We’ve seen some strange alliances between motorcycle manufacturers over the years. And one of the most unusual involves MotoTrans, a little-known Spanish company based in Barcelona. MotoTrans built motorcycles between 1957 and 1983, when it was bought by Yamaha. Many of the bikes were badge-engineered Ducatis, built under licence and with small modifications; others were proprietary designs powered by Ducati engines. The most successful model was probably the Vento 350, the very last motorcycle to use the famous Ducati bevel single motor. Ducati itself stopped producing the bevel singles in 1974, but the engine continued to power the MotoTrans Vento until 1983. (The machine above is an original, unrestored ’82 model produced for the Japanese market, with a left-side gearlever.) The Vento was a popular bike in Spain, and would probably have sold well in Italy too—had Ducati permitted it. The four-stroke 340 cc single breathed through a Dell’Orto PHF 32 AS carburetor, and pumped out 28 bhp—ample for a bike weighing just 134 kg dry, and good for a top speed of around 160 km/h. Unfortunately, the Vento is hard to come by these days, and is surprisingly rare on the classic scene in Europe. The bike you’re looking at was shot by photographer and Ducati expert Phil Aynsley in Melbourne, Australia; for more amazing photos of rare Italian machinery, grab a copy of his new book Ducati: A Photographic Tribute from Amazon.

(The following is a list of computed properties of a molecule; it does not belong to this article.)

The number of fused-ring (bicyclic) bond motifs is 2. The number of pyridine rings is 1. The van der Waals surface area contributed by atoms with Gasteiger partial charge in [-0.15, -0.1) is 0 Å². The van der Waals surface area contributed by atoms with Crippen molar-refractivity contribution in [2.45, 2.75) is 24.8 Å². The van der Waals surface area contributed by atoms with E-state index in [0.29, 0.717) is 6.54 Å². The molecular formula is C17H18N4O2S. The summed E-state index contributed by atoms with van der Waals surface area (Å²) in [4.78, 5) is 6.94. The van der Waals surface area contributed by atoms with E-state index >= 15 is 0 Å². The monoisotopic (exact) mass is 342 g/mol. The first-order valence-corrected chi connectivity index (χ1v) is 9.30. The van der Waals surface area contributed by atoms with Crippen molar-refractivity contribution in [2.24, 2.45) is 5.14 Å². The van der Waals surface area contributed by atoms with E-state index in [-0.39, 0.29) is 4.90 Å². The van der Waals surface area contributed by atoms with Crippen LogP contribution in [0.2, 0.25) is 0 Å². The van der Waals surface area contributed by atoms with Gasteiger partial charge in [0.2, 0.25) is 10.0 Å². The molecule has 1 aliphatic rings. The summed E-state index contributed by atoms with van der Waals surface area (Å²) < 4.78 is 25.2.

Canon EOS-1Ds Mark III | 1/125s | f/8 | ISO 100 | Focal length 90mm | Lens TS-E90mm f/2.8